A Canadian Year -Twelve Months in the Life of Canada’s Kids
32pp., hbk., RRP $A19.99
Continuing this fabulous series which includes A Kiwi Year , An Aussie Year and a host of others, young children are introduced to the children of Canada. There is Chloe, who speaks both French and English; Oki who is Inuit, Ava who is of Chinese heritage; Liam of Scottish heritage and Noah whose dream is to place ice hockey for the Vancouver Canucks – kids just like those found in every classroom in Australia but whose lives are subtly different because of their geographic location. Whoever heard of it being -30° in January and instead of being at the beach kids are skiing, skating and sledding? And as we currently shiver through early winter and another Big Wet, it’s hard to imagine there are children on summer vacation for two months, kayaking, salmon fishing in the ocean, swimming, camping in the wilderness and visiting Santa’s Summer House just outside Toronto. If nothing else, and there is SO much more, students will learn about the seasons being somewhat different in the northern hemisphere.
Offered as vignettes for each month, young children learn that there are places beyond their immediate horizons and there are kids who do things that are a bit different but overall, despite the timeframe, they enjoy and do the same things as kids everywhere so there is more that binds than divides.
Intercultural understanding is a mandated part of the Australian Curriculum so that students “understand how personal, group and national identities are shaped, and the variable and changing nature of culture” and this series is the perfect way to start this with young children whose concepts of the world are just developing.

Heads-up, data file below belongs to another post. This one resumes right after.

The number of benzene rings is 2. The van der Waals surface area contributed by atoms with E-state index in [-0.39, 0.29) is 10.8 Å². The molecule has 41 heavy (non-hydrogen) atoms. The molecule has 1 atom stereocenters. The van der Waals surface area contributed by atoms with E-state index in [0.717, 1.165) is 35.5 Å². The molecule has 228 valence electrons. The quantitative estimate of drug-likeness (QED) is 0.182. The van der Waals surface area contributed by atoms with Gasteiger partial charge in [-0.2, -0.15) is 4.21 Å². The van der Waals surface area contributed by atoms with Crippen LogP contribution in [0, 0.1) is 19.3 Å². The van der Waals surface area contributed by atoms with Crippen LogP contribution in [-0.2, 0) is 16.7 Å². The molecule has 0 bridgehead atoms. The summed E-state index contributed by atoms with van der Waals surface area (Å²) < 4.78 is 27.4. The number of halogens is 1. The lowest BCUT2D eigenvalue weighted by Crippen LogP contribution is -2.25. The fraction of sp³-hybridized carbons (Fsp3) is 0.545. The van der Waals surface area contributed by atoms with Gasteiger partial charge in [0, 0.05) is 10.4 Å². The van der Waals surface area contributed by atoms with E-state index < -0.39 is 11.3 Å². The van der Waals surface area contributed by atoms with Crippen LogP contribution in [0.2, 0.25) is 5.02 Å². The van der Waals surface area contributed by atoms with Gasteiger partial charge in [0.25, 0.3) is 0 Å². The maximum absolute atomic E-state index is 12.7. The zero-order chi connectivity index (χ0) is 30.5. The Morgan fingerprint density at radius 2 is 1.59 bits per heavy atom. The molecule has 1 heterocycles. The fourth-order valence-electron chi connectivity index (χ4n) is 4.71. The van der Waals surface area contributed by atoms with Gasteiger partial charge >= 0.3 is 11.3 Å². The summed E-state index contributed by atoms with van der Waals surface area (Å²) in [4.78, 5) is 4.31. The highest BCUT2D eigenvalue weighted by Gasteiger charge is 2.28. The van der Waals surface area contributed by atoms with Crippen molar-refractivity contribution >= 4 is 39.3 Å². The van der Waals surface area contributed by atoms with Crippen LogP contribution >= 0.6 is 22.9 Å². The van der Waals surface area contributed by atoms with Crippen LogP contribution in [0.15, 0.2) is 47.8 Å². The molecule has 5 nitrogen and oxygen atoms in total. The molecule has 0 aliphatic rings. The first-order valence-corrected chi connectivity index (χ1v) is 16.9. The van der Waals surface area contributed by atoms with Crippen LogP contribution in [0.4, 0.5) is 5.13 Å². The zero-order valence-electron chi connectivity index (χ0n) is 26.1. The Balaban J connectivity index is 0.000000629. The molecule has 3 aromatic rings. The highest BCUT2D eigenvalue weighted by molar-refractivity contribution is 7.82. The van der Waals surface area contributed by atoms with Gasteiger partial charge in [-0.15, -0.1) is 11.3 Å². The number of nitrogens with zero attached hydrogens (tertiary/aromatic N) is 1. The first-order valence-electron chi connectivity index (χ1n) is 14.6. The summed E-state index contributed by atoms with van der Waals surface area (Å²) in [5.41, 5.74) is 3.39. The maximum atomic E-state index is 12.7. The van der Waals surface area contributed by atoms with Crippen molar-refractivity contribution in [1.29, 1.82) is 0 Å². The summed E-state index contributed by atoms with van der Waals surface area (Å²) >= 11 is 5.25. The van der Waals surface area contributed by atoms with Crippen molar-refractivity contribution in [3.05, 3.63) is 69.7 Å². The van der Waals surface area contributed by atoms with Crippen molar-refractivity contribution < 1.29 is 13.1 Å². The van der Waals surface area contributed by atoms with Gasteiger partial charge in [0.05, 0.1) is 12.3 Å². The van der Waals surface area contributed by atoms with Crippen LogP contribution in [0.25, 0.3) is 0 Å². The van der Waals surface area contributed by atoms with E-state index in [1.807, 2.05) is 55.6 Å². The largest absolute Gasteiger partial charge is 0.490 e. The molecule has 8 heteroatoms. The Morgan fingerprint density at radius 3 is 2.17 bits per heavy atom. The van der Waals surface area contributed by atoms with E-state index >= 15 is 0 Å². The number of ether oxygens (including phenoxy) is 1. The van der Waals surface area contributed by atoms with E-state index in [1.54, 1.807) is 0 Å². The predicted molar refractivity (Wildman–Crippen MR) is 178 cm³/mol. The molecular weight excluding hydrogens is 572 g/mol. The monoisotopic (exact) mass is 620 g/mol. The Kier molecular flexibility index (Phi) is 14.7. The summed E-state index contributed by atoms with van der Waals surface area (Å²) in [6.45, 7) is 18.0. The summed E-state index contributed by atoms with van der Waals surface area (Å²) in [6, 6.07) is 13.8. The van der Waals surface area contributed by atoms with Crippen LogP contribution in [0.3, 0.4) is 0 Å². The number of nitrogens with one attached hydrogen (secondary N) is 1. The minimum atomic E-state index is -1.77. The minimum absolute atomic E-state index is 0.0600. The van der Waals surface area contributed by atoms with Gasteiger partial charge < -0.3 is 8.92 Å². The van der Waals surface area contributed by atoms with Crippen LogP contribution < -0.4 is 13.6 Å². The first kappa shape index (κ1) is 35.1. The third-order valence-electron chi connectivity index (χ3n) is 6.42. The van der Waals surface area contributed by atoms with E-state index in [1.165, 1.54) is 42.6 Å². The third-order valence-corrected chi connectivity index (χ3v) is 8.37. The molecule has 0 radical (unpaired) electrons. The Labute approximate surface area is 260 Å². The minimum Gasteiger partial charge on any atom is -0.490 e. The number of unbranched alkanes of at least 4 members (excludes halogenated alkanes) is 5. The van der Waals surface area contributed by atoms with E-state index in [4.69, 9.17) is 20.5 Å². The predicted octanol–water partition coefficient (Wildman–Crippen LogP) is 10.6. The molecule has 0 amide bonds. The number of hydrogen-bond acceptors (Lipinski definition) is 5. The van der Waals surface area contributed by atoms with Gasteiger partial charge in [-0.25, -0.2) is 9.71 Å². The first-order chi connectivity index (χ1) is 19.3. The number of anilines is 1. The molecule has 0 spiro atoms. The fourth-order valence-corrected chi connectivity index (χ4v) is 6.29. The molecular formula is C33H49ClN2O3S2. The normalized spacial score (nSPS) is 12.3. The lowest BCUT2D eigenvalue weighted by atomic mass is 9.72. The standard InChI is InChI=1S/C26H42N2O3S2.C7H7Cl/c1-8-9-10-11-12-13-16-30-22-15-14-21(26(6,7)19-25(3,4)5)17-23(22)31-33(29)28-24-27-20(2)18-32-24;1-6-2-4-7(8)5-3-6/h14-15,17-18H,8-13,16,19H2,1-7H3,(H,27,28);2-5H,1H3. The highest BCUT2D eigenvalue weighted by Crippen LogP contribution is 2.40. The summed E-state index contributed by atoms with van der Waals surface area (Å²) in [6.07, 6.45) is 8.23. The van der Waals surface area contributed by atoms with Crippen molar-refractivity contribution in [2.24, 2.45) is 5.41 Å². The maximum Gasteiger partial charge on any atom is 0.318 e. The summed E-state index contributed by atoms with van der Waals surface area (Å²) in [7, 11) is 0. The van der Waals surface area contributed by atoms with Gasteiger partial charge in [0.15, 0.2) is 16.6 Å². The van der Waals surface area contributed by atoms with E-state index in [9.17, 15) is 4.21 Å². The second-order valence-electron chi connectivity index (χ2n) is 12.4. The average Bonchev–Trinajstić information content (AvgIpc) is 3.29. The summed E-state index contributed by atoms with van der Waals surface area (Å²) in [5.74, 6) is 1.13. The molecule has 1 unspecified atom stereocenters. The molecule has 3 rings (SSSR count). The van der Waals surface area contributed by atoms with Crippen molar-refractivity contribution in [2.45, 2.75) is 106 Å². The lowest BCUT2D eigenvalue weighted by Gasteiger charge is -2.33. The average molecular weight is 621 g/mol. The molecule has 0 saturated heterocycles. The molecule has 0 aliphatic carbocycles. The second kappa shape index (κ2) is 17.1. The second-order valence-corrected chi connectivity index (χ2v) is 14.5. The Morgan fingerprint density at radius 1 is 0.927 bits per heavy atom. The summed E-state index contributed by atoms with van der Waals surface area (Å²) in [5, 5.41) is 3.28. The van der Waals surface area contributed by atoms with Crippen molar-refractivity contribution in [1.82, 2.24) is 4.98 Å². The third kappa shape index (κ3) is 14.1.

As usual, there is the is a double-page spread featuring intriguing facts and figures which just invite comparisons with Australia – if ‘Canada” comes from ‘kanata’ meaning village, where does “Australia” come from? If Canada is the world’s second-largest country, what is the largest? What’s the difference between large as in area and large as in population? While teachers’ notes are available, the children themselves will generate enough questions to drive their own investigations.
Why not use it as a model for a class calendar, highlighting the important events of each child’s life in each month visually exploring the unity and the diversity and promoting an important bond of belonging and acceptance so that lives and heritage are celebrated. Create a wall display for each month and invite the children to contribute to it, and then compare what is happening with other children in other parts of the world using this series as the key resource.